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Wildlife Futures in the News Media


Wildlife Futures Stories

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The search for the culprit behind songbird deaths

Across the United States, songbirds are dying from a mysterious condition. Working with long-established partners, Penn Vet researchers are striving for a diagnosis.

Robin - photograph courtesy of Jack Kemp

MEDIA ALERT - 70 Reports of Mysterious Songbird Deaths in Philadelphia Region, Across State

Wildlife Futures Program experts at Penn Vet and officials from the Pennsylvania Game Commission are investigating more than 70 general public reports of songbirds that are sick or dying dying due to an emerging health condition with an unknown cause.

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Forward-Thinking Wildlife Futures Program Recognized

The Northeast Wildlife Administrators Association of the Northeast Association of Fish and Wildlife Agencies in April honored the Pennsylvania Game Commission for the agency’s forward-thinking in establishing its Wildlife Futures Program.

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From animals to people and back again

Last month, it was gorillas. Before that, it was mink. And earlier still, tigers and lions. All of these species have been confirmed to have had a diagnosis of COVID-19, infection with the SARS-CoV-2 virus.

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Bats and COVID

COVID-19 is a zoonotic disease. For the 200+ bats currently in wildlife rehabilitation facilities across Pennsylvania, this presents a threat. Eman Anis, a microbiologist with Penn Vet’s New Bolton Center, is leading a study to test for the presence of SARS-CoV-2 in North American bats, work being done with associate professors Lisa Murphy and Julie Ellis and Pennsylvania Game Commission biologist Greg Turner.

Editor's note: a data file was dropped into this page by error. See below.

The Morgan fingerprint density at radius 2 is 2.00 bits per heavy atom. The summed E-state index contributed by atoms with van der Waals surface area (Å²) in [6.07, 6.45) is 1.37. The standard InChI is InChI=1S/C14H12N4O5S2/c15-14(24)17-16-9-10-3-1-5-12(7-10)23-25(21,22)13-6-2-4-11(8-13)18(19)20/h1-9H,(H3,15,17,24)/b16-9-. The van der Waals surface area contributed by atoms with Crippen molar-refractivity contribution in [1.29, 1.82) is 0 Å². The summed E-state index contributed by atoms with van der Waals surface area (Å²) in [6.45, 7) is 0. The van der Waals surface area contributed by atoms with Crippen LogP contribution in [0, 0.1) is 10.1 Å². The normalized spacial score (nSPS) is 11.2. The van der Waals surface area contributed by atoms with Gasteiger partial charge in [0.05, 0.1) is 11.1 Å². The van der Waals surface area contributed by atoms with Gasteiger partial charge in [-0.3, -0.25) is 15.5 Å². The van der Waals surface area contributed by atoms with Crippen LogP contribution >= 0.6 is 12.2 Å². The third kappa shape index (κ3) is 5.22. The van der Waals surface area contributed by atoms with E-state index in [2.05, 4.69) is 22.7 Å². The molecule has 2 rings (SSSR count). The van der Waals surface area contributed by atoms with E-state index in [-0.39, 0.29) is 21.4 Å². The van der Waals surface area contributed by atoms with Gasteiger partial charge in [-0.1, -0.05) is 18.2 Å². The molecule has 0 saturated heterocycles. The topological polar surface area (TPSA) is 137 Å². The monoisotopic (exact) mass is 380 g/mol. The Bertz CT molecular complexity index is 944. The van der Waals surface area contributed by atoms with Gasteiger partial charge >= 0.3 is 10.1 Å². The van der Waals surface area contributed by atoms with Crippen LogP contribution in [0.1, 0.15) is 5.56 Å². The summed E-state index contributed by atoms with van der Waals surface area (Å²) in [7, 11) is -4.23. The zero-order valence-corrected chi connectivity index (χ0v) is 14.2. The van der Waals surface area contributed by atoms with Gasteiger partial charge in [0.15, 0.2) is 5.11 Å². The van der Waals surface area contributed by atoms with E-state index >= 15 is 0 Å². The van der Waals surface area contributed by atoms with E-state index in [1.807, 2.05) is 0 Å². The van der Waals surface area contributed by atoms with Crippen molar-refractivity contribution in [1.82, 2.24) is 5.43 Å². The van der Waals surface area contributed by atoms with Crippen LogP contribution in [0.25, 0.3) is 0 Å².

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Taking on wildlife disease

When wildlife biologist Matthew Schnupp began his career, the emphasis was on conserving habitat. “The paradigm of wildlife management for the last 20 years has been habitat management,” he says, aiming to conserve the land and ecosystems animals require to thrive.

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The importance of wild animal health

PennVet and the Pennsylvania Game Commission (PGC) recently initiated the Pennsylvania Wildlife Futures Program  (WFP), a new science-based, wildlife health program that will increase disease surveillance, management and innovative research aimed at better protecting wildlife across the Commonwealth. 

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Game Commission and Penn Vet Partner to Protect Wildlife

White-nose syndrome has killed 99 percent of most cave-bat species.

Chronic wasting disease continues to spread to new parts of Pennsylvania, infecting and killing deer and threatening hunting tradition.

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Pennsylvania Game Commission and Penn Vet form the Wildlife Futures Program

In August 2019, Penn Vet and the Game Commission announced the Pennsylvania Wildlife Futures Program, a new science-based, wildlife health program that will increase disease surveillance, management and research to better protect wildlife across the Commonwealth.